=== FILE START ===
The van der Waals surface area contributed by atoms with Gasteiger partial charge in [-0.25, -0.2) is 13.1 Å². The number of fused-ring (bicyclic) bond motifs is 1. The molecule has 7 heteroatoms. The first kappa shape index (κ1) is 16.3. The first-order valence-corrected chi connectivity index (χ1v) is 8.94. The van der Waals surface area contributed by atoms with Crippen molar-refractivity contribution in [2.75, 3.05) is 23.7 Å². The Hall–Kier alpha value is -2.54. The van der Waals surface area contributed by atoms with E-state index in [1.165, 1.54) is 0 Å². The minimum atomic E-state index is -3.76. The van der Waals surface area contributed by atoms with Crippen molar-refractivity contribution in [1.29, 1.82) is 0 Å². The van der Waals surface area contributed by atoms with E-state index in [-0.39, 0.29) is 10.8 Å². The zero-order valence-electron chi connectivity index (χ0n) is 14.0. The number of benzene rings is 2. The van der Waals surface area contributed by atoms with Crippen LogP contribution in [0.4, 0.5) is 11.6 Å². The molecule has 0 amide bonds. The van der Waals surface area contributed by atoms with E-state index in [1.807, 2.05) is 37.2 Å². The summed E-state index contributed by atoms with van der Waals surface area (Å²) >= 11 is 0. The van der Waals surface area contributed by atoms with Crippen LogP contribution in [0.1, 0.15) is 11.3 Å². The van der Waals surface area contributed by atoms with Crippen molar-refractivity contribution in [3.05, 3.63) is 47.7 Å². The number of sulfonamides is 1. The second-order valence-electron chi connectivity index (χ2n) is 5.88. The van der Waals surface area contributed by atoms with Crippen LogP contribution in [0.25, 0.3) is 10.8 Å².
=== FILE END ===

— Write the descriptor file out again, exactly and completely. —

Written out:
The van der Waals surface area contributed by atoms with Gasteiger partial charge in [-0.25, -0.2) is 13.1 Å². The number of fused-ring (bicyclic) bond motifs is 1. The molecule has 7 heteroatoms. The first kappa shape index (κ1) is 16.3. The first-order valence-corrected chi connectivity index (χ1v) is 8.94. The van der Waals surface area contributed by atoms with Crippen molar-refractivity contribution in [2.75, 3.05) is 23.7 Å². The Hall–Kier alpha value is -2.54. The van der Waals surface area contributed by atoms with E-state index in [1.165, 1.54) is 0 Å². The minimum atomic E-state index is -3.76. The van der Waals surface area contributed by atoms with Crippen molar-refractivity contribution in [1.29, 1.82) is 0 Å². The van der Waals surface area contributed by atoms with E-state index in [-0.39, 0.29) is 10.8 Å². The zero-order valence-electron chi connectivity index (χ0n) is 14.0. The number of benzene rings is 2. The van der Waals surface area contributed by atoms with Crippen LogP contribution in [0.4, 0.5) is 11.6 Å². The molecule has 0 amide bonds. The van der Waals surface area contributed by atoms with E-state index in [1.807, 2.05) is 37.2 Å². The summed E-state index contributed by atoms with van der Waals surface area (Å²) >= 11 is 0. The van der Waals surface area contributed by atoms with Crippen LogP contribution in [0.1, 0.15) is 11.3 Å². The van der Waals surface area contributed by atoms with Crippen molar-refractivity contribution in [3.05, 3.63) is 47.7 Å². The number of sulfonamides is 1. The second-order valence-electron chi connectivity index (χ2n) is 5.88. The van der Waals surface area contributed by atoms with Crippen LogP contribution in [0.25, 0.3) is 10.8 Å².